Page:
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    That's close nice truck here are some specifics let me know if I need to add some stuff or maybe remove some stuff. What do you guys think?

    1. Crew Cab - 3 to 4 air pack seats with, complete communication for all firefighters, front mount nozzle witn interior controls.
    2. A CAFS system with rear control panel for scene visibility, at least 300 plus gallon tank (What are the current numbers with CAFS 300 = ??)
    need a good size pump to maintain ISO requirements etc.
    3. Minimum of two 1 3/4 preconnet attack lines 2 1/2 preconnect supply, suction.
    4. Compartments designed for extrication equipment, Hose bed for relay pumping, 5" supply.

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    Quote Originally Posted by grimfire View Post
    That's close nice truck here are some specifics let me know if I need to add some stuff or maybe remove some stuff. What do you guys think?

    1. Crew Cab - 3 to 4 air pack seats with, complete communication for all firefighters, front mount nozzle witn interior controls.
    2. A CAFS system with rear control panel for scene visibility, at least 300 plus gallon tank (What are the current numbers with CAFS 300 = ??)
    need a good size pump to maintain ISO requirements etc.
    3. Minimum of two 1 3/4 preconnet attack lines 2 1/2 preconnect supply, suction.
    4. Compartments designed for extrication equipment, Hose bed for relay pumping, 5" supply.

    A RAT on a custom Chasis could give you seating for 5 or 6. AND a RATED fire pump.

    For your pre-connects and your front mount nozzle spec a flow and acceptable friction loss, not pipe size. An example would be 1 3/4 inch pre-connects will flow a mximum of 250 gpm with an internal piping friction loss of no greater than 20 psi. The numbers are just an example, insert your own.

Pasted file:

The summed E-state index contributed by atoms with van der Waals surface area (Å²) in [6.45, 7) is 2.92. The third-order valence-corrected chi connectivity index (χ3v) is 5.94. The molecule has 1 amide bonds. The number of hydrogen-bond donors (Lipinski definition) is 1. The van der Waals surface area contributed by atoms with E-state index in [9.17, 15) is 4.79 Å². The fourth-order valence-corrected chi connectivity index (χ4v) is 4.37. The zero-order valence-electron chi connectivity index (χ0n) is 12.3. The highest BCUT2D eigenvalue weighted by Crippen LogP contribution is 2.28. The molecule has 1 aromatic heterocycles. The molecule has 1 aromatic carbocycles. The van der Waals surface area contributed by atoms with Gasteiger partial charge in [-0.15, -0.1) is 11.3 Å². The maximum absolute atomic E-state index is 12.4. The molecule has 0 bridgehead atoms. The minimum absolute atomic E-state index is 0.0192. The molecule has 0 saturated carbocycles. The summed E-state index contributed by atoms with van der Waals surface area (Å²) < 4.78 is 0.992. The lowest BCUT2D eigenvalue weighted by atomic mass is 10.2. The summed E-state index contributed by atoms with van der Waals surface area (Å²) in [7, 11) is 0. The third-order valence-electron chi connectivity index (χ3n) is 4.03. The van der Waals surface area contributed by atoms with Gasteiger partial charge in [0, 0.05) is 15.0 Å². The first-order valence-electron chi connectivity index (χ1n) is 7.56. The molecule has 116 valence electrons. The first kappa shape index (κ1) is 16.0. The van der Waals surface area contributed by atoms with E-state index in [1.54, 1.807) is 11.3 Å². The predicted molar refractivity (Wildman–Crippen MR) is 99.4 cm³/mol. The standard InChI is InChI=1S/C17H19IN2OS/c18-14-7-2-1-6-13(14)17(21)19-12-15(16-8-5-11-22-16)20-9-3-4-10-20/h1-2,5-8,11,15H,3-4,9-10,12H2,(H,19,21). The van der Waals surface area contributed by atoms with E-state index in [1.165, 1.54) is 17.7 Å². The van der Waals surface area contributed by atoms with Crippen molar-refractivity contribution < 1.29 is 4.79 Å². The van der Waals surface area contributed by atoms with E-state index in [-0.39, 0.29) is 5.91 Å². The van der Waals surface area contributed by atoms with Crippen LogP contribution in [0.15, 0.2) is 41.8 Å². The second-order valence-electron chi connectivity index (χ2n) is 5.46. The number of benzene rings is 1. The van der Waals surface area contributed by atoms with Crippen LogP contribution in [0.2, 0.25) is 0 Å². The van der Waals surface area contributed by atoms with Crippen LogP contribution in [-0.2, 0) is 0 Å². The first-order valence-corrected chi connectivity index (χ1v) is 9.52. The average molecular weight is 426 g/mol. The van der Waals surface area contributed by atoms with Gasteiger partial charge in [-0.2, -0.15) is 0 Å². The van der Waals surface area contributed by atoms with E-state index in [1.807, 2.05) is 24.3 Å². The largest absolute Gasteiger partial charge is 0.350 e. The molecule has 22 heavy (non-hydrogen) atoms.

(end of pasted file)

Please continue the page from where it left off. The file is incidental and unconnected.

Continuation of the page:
Last edited by FyredUp; 01-19-2009 at 07:37 PM.

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    As somebody who has been down this road ....

    Be specific as to what you want your truck to do. it's very easy to overfill a mini-pumper and soon you either have a truck that is overweight and handles like crap with a whole range of weight-related maintainence issues, or a truck that is no longer "mini" and is having a hard time getting down those roads where the hard to reach residents live. This is especially important if snow or soft/muddy roads to get back to those hard to reach areas are an issue.

    4 doors would ne nice, but do you need a crew space? What is your response like? Do you still need bodies to roll tankers or engines? Do you have a pickup or other vehicle that can roll with the mini to MVAs and fill out the crew.

    How much firefighting vs. extrication capability are you looking for?

    Not trying to rain on your parade but just hoping to make you think about realistically what you want this truck to do.

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    My thoughts would be trying to carry a load of 5" hose on top of everything else will turn the mini into the need for a full size engine. Look at what Blanchat mfg. has to offer in the Minuteman series. I have talked to them on a brush truck and they were willing to work to build the truck we wanted. Like some others have said be careful with a mini, it can quickly become overlaoaded.

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    We bought a 2003 E-One Mini pump with 750 GPM and 240 tank. It is mounted on a F-550 w wheel drive chassis with 2 doors. It has a manual transmission. We carry a holmatro combi tool and spreaders. We also have a battery & Elec sawzalls. It carries a 5000 watt honda gen with 2 telescopic lights and 2 portable tripod lights 1000 watts each.
    We carry 500ft of 3 inch supply hose with 200ft of 2 1/2 as a preconnect. it also has 2 1 3/4 crosslays, with a 100ft trashline in the extended front bumper. It also has 2 SCBA's and 2 spare bottles.


    If I find the specs I will email them to you.

    So far it has been a great truck.